Architecture cross-word puzzle
Blank floor plan
Governor's cross-word puzzle
Letters concerning imported items
Newspaper ads

 


The following lesson plans should be used at the teacher's professional discretion according to the needs and capabilities of each individual class. These lesson plans are useful before or after a visit and need not be completed in order.


Lesson Plans
General Instructions
Lesson 1, School Days
Lesson 2, Sanborn Maps
Lesson 3, Reading Wills
Lesson 4, Sending for the Doctor
Lesson 5, Traveling to Milledgeville Using Maps
Lesson 6, Comparing Images
Lesson 7, Holidays with the Governors
Lesson 8, Money from the Past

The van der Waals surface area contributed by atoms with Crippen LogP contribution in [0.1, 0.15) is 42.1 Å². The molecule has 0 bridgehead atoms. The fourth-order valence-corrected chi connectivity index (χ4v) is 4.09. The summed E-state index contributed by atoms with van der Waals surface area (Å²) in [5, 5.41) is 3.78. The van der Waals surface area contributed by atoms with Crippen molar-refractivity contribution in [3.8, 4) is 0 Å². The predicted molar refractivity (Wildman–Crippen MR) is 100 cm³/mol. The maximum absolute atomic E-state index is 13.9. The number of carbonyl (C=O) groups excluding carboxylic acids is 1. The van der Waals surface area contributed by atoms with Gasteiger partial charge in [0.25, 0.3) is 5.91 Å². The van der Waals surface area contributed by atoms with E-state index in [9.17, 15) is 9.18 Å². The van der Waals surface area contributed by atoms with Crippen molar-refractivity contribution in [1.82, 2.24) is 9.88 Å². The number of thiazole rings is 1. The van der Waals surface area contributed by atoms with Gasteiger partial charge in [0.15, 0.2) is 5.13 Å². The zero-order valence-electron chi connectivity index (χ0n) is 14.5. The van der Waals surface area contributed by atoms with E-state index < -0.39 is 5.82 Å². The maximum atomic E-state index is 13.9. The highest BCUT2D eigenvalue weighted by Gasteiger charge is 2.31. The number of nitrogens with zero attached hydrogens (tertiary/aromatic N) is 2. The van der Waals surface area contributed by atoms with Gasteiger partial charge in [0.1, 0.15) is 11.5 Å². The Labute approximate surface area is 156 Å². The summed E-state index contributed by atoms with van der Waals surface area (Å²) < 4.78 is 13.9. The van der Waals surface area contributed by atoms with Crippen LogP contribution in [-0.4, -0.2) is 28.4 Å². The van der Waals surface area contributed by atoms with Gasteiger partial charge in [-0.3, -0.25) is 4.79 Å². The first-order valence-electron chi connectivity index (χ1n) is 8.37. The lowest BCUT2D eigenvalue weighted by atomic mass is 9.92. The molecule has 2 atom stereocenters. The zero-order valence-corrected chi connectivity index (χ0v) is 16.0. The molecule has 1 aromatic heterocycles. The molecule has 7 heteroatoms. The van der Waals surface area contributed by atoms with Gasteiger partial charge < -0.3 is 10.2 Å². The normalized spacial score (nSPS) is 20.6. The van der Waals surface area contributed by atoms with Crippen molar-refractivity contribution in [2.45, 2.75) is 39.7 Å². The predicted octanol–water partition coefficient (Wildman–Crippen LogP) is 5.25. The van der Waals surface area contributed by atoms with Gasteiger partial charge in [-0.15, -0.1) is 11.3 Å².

Lesson 9, Actual Enumeration
Lesson 10, Preparing for the New Governor 
 
*All of the original documents whose images are contained within this site are the property of either the Georgia State Archives in Atlanta, Ga., or the University of Georgia in Athens, Ga. Permission has been obtained for the use of all images for this project. The lesson plans themselves are the property of the Old Governor's Mansion in Milledgeville, Ga. and may be freely used for non-profit educational purposes only.

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Georgia College • 231 W. Hancock St. • Milledgeville, GA 31061 • 1-800-342-0471 ; 478-445-2774 • admissions@gcsu.edu